Palm Beach Modern Auctions in West Palm Beach auctioned off a significant archive of photos taken by Bruce Bellas, popularly known as ‘Bruce of Los Angeles’ last week.
The 1950/60s photographer was famous for his male physique photos. Bellas died in 1974.
Some writers have gone so far as to say male physique magazines were the foundation of the gay liberation movement before Stonewall. Oftentimes these magazines were the only thing that would bring gay men together.
“Around the same time Playboy magazine was launching its controversial first issue with a nude Marilyn Monroe centerfold, Bruce Bellas was creating his own provocative art – photographs of the male anatomy,” said PBMA co-owner Rico Baca in a prepared statement. “In addition to being an accomplished studio photographer, Bellas was a well-known presence at bodybuilding and weightlifting competitions. He was one of the earliest photographers of gymnastics and acrobatics at LA’s Muscle Beach.”
Jesse Monteagudo, one of SFGN’s history columnists, has written about the impact of physique magazines on himself and the gay liberation movement.
“Though most of the physique magazine readers were gay men, the mags themselves were never gay. Instead [the photographers] pretended that they published their magazines to promote physical fitness, art, or a so-called ‘Greek Revival’ movement,” Monteagudo wrote in 2011. “I was not the only gay man whose life was changed by physique magazines. In its 1945-1970 heyday, male mags influenced a generation of men who came of age in the crucial decades that followed World War II.”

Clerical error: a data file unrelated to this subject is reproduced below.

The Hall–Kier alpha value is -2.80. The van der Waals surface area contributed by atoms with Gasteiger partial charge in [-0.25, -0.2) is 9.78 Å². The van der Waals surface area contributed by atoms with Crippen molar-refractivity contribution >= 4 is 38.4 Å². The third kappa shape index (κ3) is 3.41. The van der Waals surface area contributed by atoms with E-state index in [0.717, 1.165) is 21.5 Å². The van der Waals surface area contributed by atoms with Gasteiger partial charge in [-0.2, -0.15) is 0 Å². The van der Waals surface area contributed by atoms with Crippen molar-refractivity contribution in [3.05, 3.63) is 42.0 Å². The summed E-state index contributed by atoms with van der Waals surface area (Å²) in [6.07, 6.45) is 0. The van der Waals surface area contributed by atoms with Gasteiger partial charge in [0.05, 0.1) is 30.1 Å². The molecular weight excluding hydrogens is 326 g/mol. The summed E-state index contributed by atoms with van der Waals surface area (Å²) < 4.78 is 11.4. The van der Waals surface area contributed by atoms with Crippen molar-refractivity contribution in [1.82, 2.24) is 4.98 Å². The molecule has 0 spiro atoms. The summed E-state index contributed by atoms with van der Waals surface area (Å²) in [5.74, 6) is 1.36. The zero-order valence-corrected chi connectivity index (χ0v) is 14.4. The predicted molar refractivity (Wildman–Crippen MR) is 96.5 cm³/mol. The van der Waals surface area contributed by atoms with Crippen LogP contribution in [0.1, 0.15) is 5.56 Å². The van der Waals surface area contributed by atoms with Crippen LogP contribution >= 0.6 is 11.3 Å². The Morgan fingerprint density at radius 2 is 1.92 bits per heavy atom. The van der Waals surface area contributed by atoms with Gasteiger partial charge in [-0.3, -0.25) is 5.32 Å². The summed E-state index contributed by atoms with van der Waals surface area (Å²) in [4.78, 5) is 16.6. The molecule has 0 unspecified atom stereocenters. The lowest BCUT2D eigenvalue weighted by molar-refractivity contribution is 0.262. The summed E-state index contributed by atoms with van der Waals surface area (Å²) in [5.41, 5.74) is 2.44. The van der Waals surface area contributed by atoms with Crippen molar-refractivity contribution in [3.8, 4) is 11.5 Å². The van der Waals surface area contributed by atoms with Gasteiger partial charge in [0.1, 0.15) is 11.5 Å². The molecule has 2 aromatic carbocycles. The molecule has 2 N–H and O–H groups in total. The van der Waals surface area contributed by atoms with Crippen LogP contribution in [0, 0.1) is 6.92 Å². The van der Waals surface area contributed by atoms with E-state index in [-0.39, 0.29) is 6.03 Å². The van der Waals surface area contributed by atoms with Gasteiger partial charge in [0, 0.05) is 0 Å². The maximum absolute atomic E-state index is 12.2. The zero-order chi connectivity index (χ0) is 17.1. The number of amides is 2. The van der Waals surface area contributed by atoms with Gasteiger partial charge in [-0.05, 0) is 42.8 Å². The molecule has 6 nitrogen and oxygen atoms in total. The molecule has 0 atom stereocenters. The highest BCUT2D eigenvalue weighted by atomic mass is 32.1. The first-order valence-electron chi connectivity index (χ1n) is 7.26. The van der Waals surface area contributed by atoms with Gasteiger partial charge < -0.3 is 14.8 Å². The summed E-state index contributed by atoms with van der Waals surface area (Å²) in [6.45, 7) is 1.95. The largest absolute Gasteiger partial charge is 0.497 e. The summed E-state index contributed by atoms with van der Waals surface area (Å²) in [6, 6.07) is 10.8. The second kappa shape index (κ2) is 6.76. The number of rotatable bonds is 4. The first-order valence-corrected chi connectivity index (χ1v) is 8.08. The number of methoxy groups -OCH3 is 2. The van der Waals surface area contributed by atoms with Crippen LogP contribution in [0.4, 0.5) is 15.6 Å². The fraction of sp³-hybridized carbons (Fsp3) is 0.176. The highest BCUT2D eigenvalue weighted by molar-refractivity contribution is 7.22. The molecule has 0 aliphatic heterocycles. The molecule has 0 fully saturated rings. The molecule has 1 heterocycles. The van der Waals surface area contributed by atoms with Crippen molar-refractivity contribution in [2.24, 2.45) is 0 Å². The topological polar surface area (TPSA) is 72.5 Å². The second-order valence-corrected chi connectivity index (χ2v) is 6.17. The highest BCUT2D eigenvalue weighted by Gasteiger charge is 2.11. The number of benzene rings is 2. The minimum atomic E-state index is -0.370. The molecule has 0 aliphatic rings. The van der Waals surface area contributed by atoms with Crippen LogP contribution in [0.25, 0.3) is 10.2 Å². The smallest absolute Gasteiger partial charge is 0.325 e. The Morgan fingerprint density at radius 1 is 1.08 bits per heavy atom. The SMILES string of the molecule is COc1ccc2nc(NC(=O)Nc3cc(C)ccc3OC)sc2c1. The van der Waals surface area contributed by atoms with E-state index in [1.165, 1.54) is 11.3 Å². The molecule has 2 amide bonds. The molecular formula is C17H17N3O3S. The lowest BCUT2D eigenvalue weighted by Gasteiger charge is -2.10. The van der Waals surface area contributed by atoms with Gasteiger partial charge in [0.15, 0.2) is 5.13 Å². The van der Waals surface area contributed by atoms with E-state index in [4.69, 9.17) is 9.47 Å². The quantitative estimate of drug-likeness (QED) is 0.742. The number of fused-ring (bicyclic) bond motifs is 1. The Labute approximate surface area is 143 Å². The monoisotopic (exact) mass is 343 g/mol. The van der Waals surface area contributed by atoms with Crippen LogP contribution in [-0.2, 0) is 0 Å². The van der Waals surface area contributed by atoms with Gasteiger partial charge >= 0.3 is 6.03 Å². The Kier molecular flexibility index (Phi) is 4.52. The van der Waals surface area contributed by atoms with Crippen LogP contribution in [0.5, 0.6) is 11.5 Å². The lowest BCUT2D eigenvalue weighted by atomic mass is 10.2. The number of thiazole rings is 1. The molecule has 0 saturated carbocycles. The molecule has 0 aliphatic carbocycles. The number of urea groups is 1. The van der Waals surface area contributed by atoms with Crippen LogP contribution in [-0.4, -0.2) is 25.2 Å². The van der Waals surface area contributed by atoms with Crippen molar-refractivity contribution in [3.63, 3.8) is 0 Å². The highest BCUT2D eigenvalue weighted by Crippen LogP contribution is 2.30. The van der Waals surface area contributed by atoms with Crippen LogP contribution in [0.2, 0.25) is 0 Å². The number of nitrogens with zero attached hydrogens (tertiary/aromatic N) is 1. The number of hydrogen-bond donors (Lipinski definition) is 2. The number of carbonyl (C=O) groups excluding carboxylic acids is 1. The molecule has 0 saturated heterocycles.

More than 200 lots of vintage prints, negatives, slides, real-photo greeting cards, and posing props were auctioned off.
“Most of the photographs in the auction are black and white, which was the standard in those days,” Baca said. “They’re beautiful, artistic images of men, including actor Joe Dallesandro, who starred in Andy Warhol movies and is considered the most famous male sex symbol of both gay subculture and American underground films of the 20th century.”
Baca noted that the sell through rate was 94 percent.
“The sale was a resounding success with the marketplace giving its nod to the relevancy of Bruce Bellas as a photographer and a historically noteworthy figure,” Baca told SFGN after the auction. “The excitement I felt from the live audience, phone lines, and online bidding made it clear that even 60-plus years after these images were produced, the impact of Bellas’ contribution to gay culture and the art world is still fresh.”
The few remaining pieces that are left can still be purchased through the auction house.
“People calling through to try and purchase the remaining pieces,” Baca said.
The collection was owned by Dimitri Levas, a board member of the Robert Mapplethorpe Foundation. Mapplethorpe was an iconic gay photographer known for the homoeroticism in his photographs. He died of HIV in 1989.
Levas acquired the collection by happenstance from someone he once helped out. It was initially left to Levas and the The Mapplethorpe Foundation, but the organization did not want another photographer’s work. So Levas kept the collection.
“It was left to me 30 years ago. I had just been storing it. It was in my garage,” Levas said. “I just hope it goes to good homes. I wish there was a place that could have taken it. I know there are collectors of this stuff out there so I hope they enjoy it.”